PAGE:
Sometimes when the set is a salient point in a review it is because other aspects of the production fall short of the mark. This is not the case here, as the core cast is very strong. What’s more, this revival of the National Theatre production of An Inspector Calls is something significantly different to what might be reasonably expected from a play set in 1912. The costumes are of the period, as are the clipped tones of the upper middle classes. But the opening scene had me rather bamboozled.
To begin with, the main characters, Inspector Goole (Liam Brennan) excluded, are behind closed doors. More than that, they converse behind closed doors, and what they’re saying isn’t always clear. All this speaking upstage and muffled dialogue put me off. For some reason I tend to find the first section of JB Priestley’s plays a harder slog than most people do enough as it is, and here, without even being able to see the characters properly, a creeping sense of frustration began to take hold.
To my relief, this bizarre arrangement did not last long, even if I never entirely shook off the much stronger sense of detachment than a more conventional production would have provided. While there is some inventive use of child actors, albeit in non-speaking parts, I am not sure what benefit the inclusion of a number of supernumeraries (Ali Godfrey, Anne-Marie Hughes, Kayleigh O’Connor, Chloe Orrock, Gillian Peters, Mark Peters, Hugh Roderick, Martin Rossen, Jacqui Shaw, Andrew Shufflebotham, Paul Tate) added to the show, as they proved more of a distraction to the dialogue and narrative than an enhancement.
Liam Brennan’s Inspector Goole was a convincing investigator, and Brennan displayed a most honourable temperament as his monologue was interrupted when a mobile phone loudly sounded in the audience at the worst possible moment at this press night performance. I would not have been nearly as dignified had I been in his shoes at that moment. Returning quickly to the production itself, neither the older generation, in the form of Arthur Birling (Clive Francis) and his wife Sybil (Barbara Marten) nor capitalism in general are treated with a sympathetic ear. I couldn’t help thinking of BBC Television’s Fawlty Towers whenever the authoritarian Arthur barked at his other half, while Marten’s Sybil seemed to be speaking in an accent distinctly different from her natural speaking voice, the sort of deeper tones Baroness Thatcher adopted prior to her Downing Street years.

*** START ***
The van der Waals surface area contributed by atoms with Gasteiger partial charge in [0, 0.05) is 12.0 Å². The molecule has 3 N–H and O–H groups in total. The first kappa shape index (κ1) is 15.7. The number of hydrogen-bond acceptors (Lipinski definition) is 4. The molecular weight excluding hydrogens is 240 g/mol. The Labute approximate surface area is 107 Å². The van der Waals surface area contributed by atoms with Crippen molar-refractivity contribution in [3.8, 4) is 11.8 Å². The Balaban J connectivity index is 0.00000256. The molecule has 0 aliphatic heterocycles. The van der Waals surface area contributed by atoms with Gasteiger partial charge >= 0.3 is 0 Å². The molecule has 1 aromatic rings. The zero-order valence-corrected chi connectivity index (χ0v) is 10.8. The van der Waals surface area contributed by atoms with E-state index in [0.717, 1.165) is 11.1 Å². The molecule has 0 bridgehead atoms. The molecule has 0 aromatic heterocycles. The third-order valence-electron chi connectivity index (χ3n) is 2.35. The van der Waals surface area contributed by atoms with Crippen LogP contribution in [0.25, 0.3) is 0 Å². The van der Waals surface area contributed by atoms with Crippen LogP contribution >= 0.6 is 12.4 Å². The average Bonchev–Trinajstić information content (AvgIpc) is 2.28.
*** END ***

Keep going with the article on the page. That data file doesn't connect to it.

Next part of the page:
This is one of those shows where the audience understands what’s going on before some of the characters do, adding to the enjoyment of the play, at least in this instance. The best character development for me is in Sheila Birling (Carmela Corbett), Arthur and Sybil’s daughter, so raw and engaging in a relative openness of mind. Eric (Hamish Riddle), Sheila’s brother, rather unloved and rather sensitive, even evokes sympathy in the usually blunt and occasionally forceful Inspector. It’s a sterling West End debut performance for Riddle.
The music swells to ridiculous levels at two points in the show, once drowning out Sheila in an early scene, and again when Gerald Croft (Matthew Douglas), the man engaged to Sheila, delivers a twist in the narrative. It was like an episode of Masterchef, where the pretentious emotion-inducing melodramatic music reduces me to laughter when it was designed to reduce me to tears, or at least a sense that something critical is going on.
But deficiencies of this nature are more than outweighed by a truly excellent cast. I must admit to never before having seen a theatre production of An Inspector Calls, and I am pleased that wrong has now been put right. A captivating and thought-provoking show.
Review by Chris Omaweng
Stephen Daldry’s multi award-winning production of JB Priestley’s classic thriller returns to the West End for a strictly limited season.
Hailed as the theatrical event of its generation, winning more awards than any other production in history, this magnificent NATIONAL THEATRE presentation has thrilled more than 4 million people worldwide. Now Daldry (Oscar-nominated Director of The Reader, The Hours and Billy Elliot) returns to re-direct his masterpiece at London’s Playhouse Theatre.
When Inspector Goole arrives unexpectedly at the prosperous Birling family home, their peaceful dinner party is shattered by his investigations into the death of a young woman. His startling revelations shake the very foundations of their lives and challenge us all to examine our consciences. As relevant now as it was when Priestley wrote the play, this is a must-see for a whole new generation of theatregoers.
An Inspector Calls
The Playhouse Theatre
Northumberland Avenue, London, WC2N 5DE
Running Time: 1 hour 45 minutes
Show Opened: 4th Nov 2016
Booking Until: 4th Feb 2017
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